Not Above Evil certainly seem to be finding their voice but it is in the slower, more progressive numbers like “When the day comes”, “Elevation of the form”, “Compression” and “Turning over” that I feel they have most to say. The song writing is layered and complex and, essentially, very interesting. More like this please.

If you are into heavy music, definitely check out Not Above Evil. Definitely another keeper for me.

Review score: 90%

Sayyadina—The Great Northern Revisited (2010)

Sayyadina—The Great Northern Revisited (2010)

Sayyadina—The Great Northern Revisited (2010)


Tracks 1 to 8 recorded at Mart’s House, Tumba on 24 February 2001; engineered by Mart Hallgren. Tracks 9 to 17 recorded at Studio Sunlight, Stockholm from 2 to 8 September 2001; engineered by Tomas Skogsberg. Tracks 19 to 30 recorded at Studio Sunlight, Stockholm from 16 to 19 February 2002; engineered by Tomas Skogsberg. Mastered by Scott Hull. Released on Relapse Records.

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  • Jon Lindqvist—Guitars and vocals
  • Andreas Eriksson—Bass and vocals
  • Ove Wiksten—Drums and vocals


  1. Nothing
  2. Prozac generation
  3. The revenge
  4. The awakening
  5. Their control
  6. Min onda bän
  7. Instrumental
  8. Instrumental
  9. Someday I will kill
  10. Sort them out
  11. From ashes
  12. När fag faller
  13. Black rose
  14. Mid livet som insats
  15. Swallow
  16. All this fear
  17. Downfall
  18. Civilized control
  19. Retaliation
  20. Civilization
  21. Automation
  22. Compulsion
  23. Stagnation
  24. Confrontation
  25. Outrage
  26. Oppression
  27. Future digits
  28. Razor discipline
  29. Solitude
  30. Last days make the least


I’m quite sure what it says about my personality that I find this kind of music unusually relaxing. Perhaps it’s simply that genres like grindcore contain a lot of white noise: “a consistent noise that comes out evenly across all hearable frequencies” (Source: Popular science).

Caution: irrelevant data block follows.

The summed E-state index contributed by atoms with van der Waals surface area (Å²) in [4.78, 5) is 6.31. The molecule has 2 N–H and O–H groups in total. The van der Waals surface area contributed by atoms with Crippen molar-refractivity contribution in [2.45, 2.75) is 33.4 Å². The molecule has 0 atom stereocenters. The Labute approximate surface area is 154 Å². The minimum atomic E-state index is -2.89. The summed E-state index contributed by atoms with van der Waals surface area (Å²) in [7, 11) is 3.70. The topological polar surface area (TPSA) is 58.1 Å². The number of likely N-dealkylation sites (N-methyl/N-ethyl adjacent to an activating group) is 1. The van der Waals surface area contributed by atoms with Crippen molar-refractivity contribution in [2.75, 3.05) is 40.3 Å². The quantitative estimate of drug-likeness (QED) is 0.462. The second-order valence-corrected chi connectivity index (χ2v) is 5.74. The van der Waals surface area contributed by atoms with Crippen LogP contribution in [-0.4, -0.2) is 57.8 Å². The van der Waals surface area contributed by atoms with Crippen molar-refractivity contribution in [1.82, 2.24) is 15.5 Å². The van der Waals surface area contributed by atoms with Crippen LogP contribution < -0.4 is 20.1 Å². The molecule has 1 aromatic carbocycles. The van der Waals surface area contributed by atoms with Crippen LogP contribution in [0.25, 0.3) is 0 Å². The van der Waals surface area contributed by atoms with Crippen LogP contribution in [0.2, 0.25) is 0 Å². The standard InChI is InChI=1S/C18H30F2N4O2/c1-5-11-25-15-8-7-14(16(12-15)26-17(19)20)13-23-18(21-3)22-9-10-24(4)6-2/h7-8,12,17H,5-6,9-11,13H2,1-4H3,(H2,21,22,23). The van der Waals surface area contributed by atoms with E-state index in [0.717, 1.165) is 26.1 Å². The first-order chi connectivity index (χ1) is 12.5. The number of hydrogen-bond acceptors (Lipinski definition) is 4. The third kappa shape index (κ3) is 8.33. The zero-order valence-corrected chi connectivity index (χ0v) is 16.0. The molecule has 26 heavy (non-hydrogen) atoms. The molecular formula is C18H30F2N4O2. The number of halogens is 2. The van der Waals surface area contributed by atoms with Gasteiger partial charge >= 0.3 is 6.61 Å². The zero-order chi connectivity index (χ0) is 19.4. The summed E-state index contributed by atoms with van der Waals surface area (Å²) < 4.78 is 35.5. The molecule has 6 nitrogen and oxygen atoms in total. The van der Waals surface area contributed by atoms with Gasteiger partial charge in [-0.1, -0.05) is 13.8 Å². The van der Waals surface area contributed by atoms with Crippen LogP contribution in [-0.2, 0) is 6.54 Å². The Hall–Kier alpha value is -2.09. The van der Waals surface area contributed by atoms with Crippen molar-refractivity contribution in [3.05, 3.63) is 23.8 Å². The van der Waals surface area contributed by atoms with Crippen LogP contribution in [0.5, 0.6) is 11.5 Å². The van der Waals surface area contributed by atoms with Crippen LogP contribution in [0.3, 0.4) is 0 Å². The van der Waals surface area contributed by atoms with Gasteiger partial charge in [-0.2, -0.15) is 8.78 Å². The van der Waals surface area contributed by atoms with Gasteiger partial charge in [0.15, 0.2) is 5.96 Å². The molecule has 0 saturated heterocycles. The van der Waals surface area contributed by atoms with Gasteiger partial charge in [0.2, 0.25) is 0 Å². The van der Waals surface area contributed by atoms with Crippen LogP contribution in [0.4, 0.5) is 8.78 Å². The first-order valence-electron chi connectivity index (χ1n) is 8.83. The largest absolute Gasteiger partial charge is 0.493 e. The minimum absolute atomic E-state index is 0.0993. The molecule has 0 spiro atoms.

Sayyadina (which means “friend of God” in Chakobsa, a fictional language used by the Fremen people of the Dune universe) are a grindcore band from Sweden, and are rather oddly not featured at all on Metal Archives.

This collection gathers together six individual releases, (a combination of individual and split 7″ EPs, LPs and CDs) as well as a handful of unreleased tracks. The sleeve notes documents the releases, offering insights and anecdotes about the recording sessions.

The music, rather inevitably, is brutal. A wall of guitar and bass, thrashing and changing direction on a whim; drums and cymbals that sound like a bag of jangling cutlery; vocals that are grunted and screamed. I shouldn’t like it, but it works.

The songs are short, between 12 seconds and 2′ 29″. And there are a lot of them.

Any discussion about grindcore would be incomplete without at least a passing reference to the godfathers of grindcore, Napalm Death. So that was it.


These is little to criticise about this release. It has just about everything you would want from a grindcore album. If you’re into early Napalm Death and haven’t checked these guys out then I urge you to do so now; listent to it on their Bandcamp page.

Review score: 95%

Runemagick—Voyage to Desolation / Dawn of the End (2008)

Runemagick—Voyage to Desolation / Dawn of the End (2008)

Runemagick—Voyage to Desolation / Dawn of the End (2008)


Recorded at Magick Sound Studio / Los Angered Recording 2006. Mixed and mastered by Ricklas Rudolfsson and Emma Rudolfsson at Los Angered Recording 2007.

Additional recordings for this release made at Magick Sound Studio 2007.

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  • Ricklas Rudolfsson—Vocals and guitar
  • Emma Rudolfsson—Bass guitar
  • Daniel Moilanen—Drums


  1. Preludium—enter the circle
  2. Voyage to desolation
  3. Chthonic temple smoke
  4. Retaliation
  5. Volcano throne
  6. Incantation 444
  7. Magus of fire
  8. Dawn of the end


I’ve been trying to play catch-up on my reviews this week, setting myself an ambitious target of four or five releases to review (I’m actually writing this in late April). And then I got to this album and like the music everything slowed down.

Three-piece Runemagick hail from Surte, Sweden (a town of nearly 6,000 residents about 15km north of Gothenburg. Their style is mid-tempo doom-inspired death metal; think Hellhammer, early Celtic Frost or Bathory. Their music is funereal and atmospheric, plodding and crushing, dreary and murky. But it ain’t half good!